Some believe Halloween a perfect time for wedding

Matrimony: Baltimore-area residents dress the part to exchange marriage vows.

November 01, 2001|By Carl Schoettler | Carl Schoettler,SUN STAFF

The bride wore black for her Halloween wedding at the Baltimore City Courthouse - black vinyl, black lace and black boots.

Karen Lambert, a.k.a. "Gypsy," turned up totally Goth for her wedding to Michael Feifer, who looked more like Edgar Allan Poe's funeral director in his 19th-century formalwear.

They came up from Kent Island where they've just moved. Mike works for the master guitar maker Paul Reed Smith, and Gypsy works at McDonald's.

They've been planning a Halloween wedding for a long time. Gypsy professes to be a follower of Wicca, the benign witchcraft. Mike just likes to have fun.

"Originally she wanted it to be in a graveyard," said Gypsy's aunt, Marie Keesler, of Rosedale.

"I love bats and spiders," said the 28-year-old Gypsy, while waiting for John Wankmiller, a deputy court clerk, to finalize the papers for the wedding. "They're just beautiful."

She has a handsome bat tattooed on the left side of her neck. Cobwebs and spiders were worked into the lace top above the bit of fur at the bustier of her form-fitting vinyl gown, a creation from Fashion for Exstacy, of Highlandtown. She wore a necklace with a spider motif, perhaps Aztec. She was modestly pierced, with only a couple of earrings, and a gold ball on her tongue.

Wankmiller said costumed couples often show for weddings at the courthouse on Halloween. It's a bit of a tradition. But the current crisis has inhibited some people.

"We really wanted to dress up," said Christie Kincaid, 26, emerging from the courthouse with her new husband, Darryl Feder, 24. "But we were afraid they wouldn't let us through security.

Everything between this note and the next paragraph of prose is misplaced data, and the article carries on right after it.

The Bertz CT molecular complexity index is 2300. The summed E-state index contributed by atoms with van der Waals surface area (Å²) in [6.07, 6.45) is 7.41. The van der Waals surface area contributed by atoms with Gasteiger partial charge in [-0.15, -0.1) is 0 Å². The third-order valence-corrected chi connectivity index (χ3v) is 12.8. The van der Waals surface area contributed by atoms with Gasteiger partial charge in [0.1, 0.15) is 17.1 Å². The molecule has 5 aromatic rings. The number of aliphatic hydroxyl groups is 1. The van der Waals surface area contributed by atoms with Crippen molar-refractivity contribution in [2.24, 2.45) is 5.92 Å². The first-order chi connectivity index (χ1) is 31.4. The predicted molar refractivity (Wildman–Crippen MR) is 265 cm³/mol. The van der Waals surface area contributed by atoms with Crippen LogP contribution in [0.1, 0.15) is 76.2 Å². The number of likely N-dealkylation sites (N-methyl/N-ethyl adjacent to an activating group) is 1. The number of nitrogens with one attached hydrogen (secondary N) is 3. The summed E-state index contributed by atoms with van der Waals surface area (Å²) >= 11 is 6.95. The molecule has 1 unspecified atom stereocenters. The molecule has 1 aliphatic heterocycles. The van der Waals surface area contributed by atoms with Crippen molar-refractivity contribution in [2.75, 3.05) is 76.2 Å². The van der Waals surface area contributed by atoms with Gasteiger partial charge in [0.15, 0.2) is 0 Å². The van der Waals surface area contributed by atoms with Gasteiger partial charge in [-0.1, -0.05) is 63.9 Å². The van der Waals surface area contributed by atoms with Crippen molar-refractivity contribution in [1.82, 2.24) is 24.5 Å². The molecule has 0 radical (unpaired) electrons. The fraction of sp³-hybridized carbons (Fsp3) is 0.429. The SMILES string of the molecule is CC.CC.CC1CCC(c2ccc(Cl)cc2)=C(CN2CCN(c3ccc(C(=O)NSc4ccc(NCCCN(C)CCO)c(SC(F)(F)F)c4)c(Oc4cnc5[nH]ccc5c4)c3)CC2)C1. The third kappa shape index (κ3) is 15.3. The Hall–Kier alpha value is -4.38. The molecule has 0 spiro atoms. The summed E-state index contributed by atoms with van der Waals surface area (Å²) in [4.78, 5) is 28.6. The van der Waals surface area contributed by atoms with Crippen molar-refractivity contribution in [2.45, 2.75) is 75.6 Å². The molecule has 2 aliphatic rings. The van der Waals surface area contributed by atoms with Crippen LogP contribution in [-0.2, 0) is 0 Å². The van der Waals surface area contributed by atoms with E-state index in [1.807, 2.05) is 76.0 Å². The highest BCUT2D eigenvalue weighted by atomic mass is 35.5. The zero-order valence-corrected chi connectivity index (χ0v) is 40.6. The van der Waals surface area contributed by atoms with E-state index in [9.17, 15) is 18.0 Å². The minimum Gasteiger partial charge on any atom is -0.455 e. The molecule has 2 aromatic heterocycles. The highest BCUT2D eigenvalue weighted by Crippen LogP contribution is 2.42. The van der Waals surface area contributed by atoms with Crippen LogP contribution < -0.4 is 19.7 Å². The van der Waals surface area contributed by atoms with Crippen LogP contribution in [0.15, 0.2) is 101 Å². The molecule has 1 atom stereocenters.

"I wanted to be Elvira," she said. Elvira is, of course, the busty TV horror-show hostess and a favorite Halloween image. "I wanted it to be different."

She got married in a red suede jacket and red pants. Darryl was pretty informal in a gray crew-neck sweater. They just moved to Glen Burnie.

So why get married on Halloween?

"Why not?" said Mike, who's 24. "What is the difference? It's Wednesday. Why not? We figured Halloween we could have a lot of fun. A lot of weddings are formal, and on Halloween we could dress up and have a lot of fun."

But Tara Hatcher, of Dundalk, floating by the courthouse from a lawyer's office in a black angel outfit said no: "I wouldn't get married on Halloween. I might get divorced."

Gypsy and Mike went up to the courthouse chapel where Frank Conaway, the court clerk in natty a gray chalk-striped double-breasted suit, conducted the ceremony under a bower of fake white flowers and white chiffon.

Gypsy carried a bouquet of black silk roses and orchids in purple and white. Her daughter, Samatha, 13, equally Goth and more pierced, was the maid of honor.

Everybody left happily for a family reception. The new bride and groom would start their honeymoon a little later at the Blue Star Motel on Pulaski Highway in White Marsh. Gypsy's older sister, Anna Marie, reserved them a room as a wedding present.

It was a perfect Halloween wedding day in Baltimore.

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